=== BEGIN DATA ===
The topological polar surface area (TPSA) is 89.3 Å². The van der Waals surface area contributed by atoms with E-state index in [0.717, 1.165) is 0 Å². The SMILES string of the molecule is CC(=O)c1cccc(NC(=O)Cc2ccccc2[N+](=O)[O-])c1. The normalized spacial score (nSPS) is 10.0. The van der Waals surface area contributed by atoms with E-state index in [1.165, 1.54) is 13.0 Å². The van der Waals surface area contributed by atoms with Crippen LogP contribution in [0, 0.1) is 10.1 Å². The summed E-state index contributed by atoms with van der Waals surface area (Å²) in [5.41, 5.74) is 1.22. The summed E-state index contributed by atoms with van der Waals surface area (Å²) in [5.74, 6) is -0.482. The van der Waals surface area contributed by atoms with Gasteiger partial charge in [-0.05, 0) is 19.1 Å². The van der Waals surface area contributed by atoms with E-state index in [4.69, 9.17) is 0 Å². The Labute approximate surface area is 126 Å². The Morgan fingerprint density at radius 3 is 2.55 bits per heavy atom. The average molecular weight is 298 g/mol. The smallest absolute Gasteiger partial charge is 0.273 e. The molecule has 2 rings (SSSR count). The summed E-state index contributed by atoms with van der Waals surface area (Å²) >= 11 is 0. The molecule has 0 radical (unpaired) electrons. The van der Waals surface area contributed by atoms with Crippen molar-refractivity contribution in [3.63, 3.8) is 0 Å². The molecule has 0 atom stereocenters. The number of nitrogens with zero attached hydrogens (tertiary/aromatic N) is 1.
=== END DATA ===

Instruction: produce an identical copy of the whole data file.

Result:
The topological polar surface area (TPSA) is 89.3 Å². The van der Waals surface area contributed by atoms with E-state index in [0.717, 1.165) is 0 Å². The SMILES string of the molecule is CC(=O)c1cccc(NC(=O)Cc2ccccc2[N+](=O)[O-])c1. The normalized spacial score (nSPS) is 10.0. The van der Waals surface area contributed by atoms with E-state index in [1.165, 1.54) is 13.0 Å². The van der Waals surface area contributed by atoms with Crippen LogP contribution in [0, 0.1) is 10.1 Å². The summed E-state index contributed by atoms with van der Waals surface area (Å²) in [5.41, 5.74) is 1.22. The summed E-state index contributed by atoms with van der Waals surface area (Å²) in [5.74, 6) is -0.482. The van der Waals surface area contributed by atoms with Gasteiger partial charge in [-0.05, 0) is 19.1 Å². The van der Waals surface area contributed by atoms with E-state index in [4.69, 9.17) is 0 Å². The Labute approximate surface area is 126 Å². The Morgan fingerprint density at radius 3 is 2.55 bits per heavy atom. The average molecular weight is 298 g/mol. The smallest absolute Gasteiger partial charge is 0.273 e. The molecule has 2 rings (SSSR count). The summed E-state index contributed by atoms with van der Waals surface area (Å²) >= 11 is 0. The molecule has 0 radical (unpaired) electrons. The van der Waals surface area contributed by atoms with Crippen molar-refractivity contribution in [3.63, 3.8) is 0 Å². The molecule has 0 atom stereocenters. The number of nitrogens with zero attached hydrogens (tertiary/aromatic N) is 1.